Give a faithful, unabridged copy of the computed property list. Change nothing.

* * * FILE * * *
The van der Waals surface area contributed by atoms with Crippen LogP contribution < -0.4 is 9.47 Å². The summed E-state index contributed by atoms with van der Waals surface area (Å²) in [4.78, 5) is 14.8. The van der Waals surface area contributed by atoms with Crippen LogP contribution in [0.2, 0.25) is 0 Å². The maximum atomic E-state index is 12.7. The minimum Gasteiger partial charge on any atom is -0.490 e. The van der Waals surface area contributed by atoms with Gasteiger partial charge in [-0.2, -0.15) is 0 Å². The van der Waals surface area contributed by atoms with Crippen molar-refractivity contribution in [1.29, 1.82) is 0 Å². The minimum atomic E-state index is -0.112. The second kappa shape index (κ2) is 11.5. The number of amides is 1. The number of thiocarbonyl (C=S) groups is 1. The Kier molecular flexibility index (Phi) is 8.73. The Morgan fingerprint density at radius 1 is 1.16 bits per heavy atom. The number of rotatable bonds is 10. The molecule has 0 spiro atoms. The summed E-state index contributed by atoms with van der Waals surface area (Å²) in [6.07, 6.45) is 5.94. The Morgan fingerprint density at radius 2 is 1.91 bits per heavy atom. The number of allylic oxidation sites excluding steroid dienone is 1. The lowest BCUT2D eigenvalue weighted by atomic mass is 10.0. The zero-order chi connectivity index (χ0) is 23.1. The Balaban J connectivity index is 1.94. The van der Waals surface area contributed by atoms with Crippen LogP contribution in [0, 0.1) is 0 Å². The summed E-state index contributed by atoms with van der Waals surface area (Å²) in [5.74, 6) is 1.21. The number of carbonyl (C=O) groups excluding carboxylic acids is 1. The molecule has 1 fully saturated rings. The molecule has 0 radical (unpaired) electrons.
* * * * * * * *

The van der Waals surface area contributed by atoms with Crippen LogP contribution < -0.4 is 9.47 Å². The summed E-state index contributed by atoms with van der Waals surface area (Å²) in [4.78, 5) is 14.8. The van der Waals surface area contributed by atoms with Crippen LogP contribution in [0.2, 0.25) is 0 Å². The maximum atomic E-state index is 12.7. The minimum Gasteiger partial charge on any atom is -0.490 e. The van der Waals surface area contributed by atoms with Gasteiger partial charge in [-0.2, -0.15) is 0 Å². The van der Waals surface area contributed by atoms with Crippen molar-refractivity contribution in [1.29, 1.82) is 0 Å². The minimum atomic E-state index is -0.112. The second kappa shape index (κ2) is 11.5. The number of amides is 1. The number of thiocarbonyl (C=S) groups is 1. The Kier molecular flexibility index (Phi) is 8.73. The Morgan fingerprint density at radius 1 is 1.16 bits per heavy atom. The number of rotatable bonds is 10. The molecule has 0 spiro atoms. The summed E-state index contributed by atoms with van der Waals surface area (Å²) in [6.07, 6.45) is 5.94. The Morgan fingerprint density at radius 2 is 1.91 bits per heavy atom. The number of allylic oxidation sites excluding steroid dienone is 1. The lowest BCUT2D eigenvalue weighted by atomic mass is 10.0. The zero-order chi connectivity index (χ0) is 23.1. The Balaban J connectivity index is 1.94. The van der Waals surface area contributed by atoms with Crippen LogP contribution in [0, 0.1) is 0 Å². The summed E-state index contributed by atoms with van der Waals surface area (Å²) in [5.74, 6) is 1.21. The number of carbonyl (C=O) groups excluding carboxylic acids is 1. The molecule has 1 fully saturated rings. The molecule has 0 radical (unpaired) electrons.